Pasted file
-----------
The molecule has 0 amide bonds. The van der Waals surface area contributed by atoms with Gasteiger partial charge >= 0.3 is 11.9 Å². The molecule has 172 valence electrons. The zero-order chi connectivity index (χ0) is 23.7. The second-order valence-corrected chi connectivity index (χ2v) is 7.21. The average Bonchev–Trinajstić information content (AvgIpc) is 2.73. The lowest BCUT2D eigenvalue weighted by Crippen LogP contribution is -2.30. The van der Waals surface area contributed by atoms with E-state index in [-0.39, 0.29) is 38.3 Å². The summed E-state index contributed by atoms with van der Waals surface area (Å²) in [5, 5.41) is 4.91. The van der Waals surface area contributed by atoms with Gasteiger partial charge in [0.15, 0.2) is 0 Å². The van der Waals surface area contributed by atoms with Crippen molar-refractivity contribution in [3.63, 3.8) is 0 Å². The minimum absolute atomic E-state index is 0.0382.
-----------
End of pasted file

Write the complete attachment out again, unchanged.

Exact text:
The molecule has 0 amide bonds. The van der Waals surface area contributed by atoms with Gasteiger partial charge >= 0.3 is 11.9 Å². The molecule has 172 valence electrons. The zero-order chi connectivity index (χ0) is 23.7. The second-order valence-corrected chi connectivity index (χ2v) is 7.21. The average Bonchev–Trinajstić information content (AvgIpc) is 2.73. The lowest BCUT2D eigenvalue weighted by Crippen LogP contribution is -2.30. The van der Waals surface area contributed by atoms with E-state index in [-0.39, 0.29) is 38.3 Å². The summed E-state index contributed by atoms with van der Waals surface area (Å²) in [5, 5.41) is 4.91. The van der Waals surface area contributed by atoms with Gasteiger partial charge in [0.15, 0.2) is 0 Å². The van der Waals surface area contributed by atoms with Crippen molar-refractivity contribution in [3.63, 3.8) is 0 Å². The minimum absolute atomic E-state index is 0.0382.